Majority Leader Mitch McConnell's latest maneuver to push federal judges onto the bench will facilitate their quick approval in the Senate, a move that has his critics in the chamber concerned for the institution and the courts.
The latest in McConnell's scheme to pack the courts come hell or high water would limit debate on district court appointees from 30 hours to two.
NUCLEAR OPTION TRIGGERED: Senate votes 51-48 to change the rules and cut debate time for certain nominations from 30 hours to 2 hours.— Sahil Kapur (@sahilkapur) April 3, 2019
The move was led by Mitch McConnell; all Republicans except Susan Collins and Mike Lee voted to nuke the rules. Kamala Harris was absent.
Most commentary on the rule change focused on the way McConnell and the GOP will use it to force President Donald Trump's extreme right-wing nominees through the Senate and fill the courts with regressive extremists for a generation.
Sen. Dianne Feinstein (D-Calif.), the chair of the Senate Judiciary Committee, put the move in perspective.
"In President Trump's first two years circuit court nominees have been confirmed nearly TWICE as fast as they were in President Obama's first two years," Feinstein said on Twitter. "In fact, President Trump and Leader McConnell have repeatedly bragged about their record-setting pace of confirmations."
In President Trump’s first two years circuit court nominees have been confirmed nearly TWICE as fast as they were in President Obama’s first two years. In fact, President Trump and Leader McConnell have repeatedly bragged about their record-setting pace of confirmations.— Sen Dianne Feinstein (@SenFeinstein) April 3, 2019
"This is not a Washington fight over quaint, genteel Senate courtesies," Kristine Lucius, executive vice president for policy and government affairs at The Leadership Conference on Civil and Human Rights, wrote in an opinion piece for USA Today. "This is about how far McConnell will go to cram biased nominees through the Senate."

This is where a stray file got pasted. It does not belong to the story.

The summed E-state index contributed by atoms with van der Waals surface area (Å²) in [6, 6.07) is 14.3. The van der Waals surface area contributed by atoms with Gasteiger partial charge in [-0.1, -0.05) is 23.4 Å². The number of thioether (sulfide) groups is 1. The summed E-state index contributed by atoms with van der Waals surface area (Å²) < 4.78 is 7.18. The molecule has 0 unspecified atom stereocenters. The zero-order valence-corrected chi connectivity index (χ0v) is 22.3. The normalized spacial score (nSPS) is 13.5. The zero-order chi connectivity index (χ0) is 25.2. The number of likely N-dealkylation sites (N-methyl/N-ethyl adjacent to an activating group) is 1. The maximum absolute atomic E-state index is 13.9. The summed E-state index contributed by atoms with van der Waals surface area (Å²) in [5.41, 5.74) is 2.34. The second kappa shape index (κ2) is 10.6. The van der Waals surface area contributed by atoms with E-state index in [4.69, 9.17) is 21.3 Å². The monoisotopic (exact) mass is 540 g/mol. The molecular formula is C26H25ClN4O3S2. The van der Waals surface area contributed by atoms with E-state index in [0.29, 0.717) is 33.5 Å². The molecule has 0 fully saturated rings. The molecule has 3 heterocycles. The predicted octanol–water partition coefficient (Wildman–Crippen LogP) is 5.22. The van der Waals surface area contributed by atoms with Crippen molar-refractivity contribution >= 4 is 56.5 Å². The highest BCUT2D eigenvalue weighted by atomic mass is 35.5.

"McConnell has consistently broken the Senate to pack the courts," said Sen. Jeff Merkley (D-Ore.).
McConnell has consistently broken the Senate to pack the courts. In 2013 he put up a blockade, refusing to confirm any judge the President nominated to the DC Circuit. Then of course, the stolen SCOTUS seat. Then nuclear option for Gorsuch confirmation. Now nuclear option again.— Senator Jeff Merkley (@SenJeffMerkley) April 3, 2019
"Mitch McConnell just made it easier for Congress to rubber stamp Trump's extremist and unqualified nominees," said the Senate's other Oregon Democrat, Ron Wyden.
Mitch McConnell just made it easier for Congress to rubber stamp Trump’s extremist and unqualified nominees. https://t.co/jDGHmCeNZ6— Ron Wyden (@RonWyden) April 3, 2019
In a fiery statement Wednesday, Demand Justice executive director Brian Fallon demanded action from Senate Democrats—action, he argued, that has been lacking for over a decade.
"McConnell is going nuclear for the second time in two years to further speed up the conveyor belt of Trump judges," said Fallon. "In response, Democrats are doing lots of complaining, but they still haven’t backed up their words with any action."
While there might not be much the Democrats can do legislatively to stop the judges, Fallon argued that taking a stand, however quixotic, could be beneficial.
"Democrats may not have the power to stop Republicans from changing the Senate rules, but they do have the power to do more than just sulk about it," said Fallon. "They should start opposing all of Trump’s judges en masse."
And Fallon added, the party needs to look to the future in how it will deal with the courts once back in power.
"They should commit to adding seats to ensure the next Democratic president has the chance to pick judges who can restore balance to the courts," said Fallon.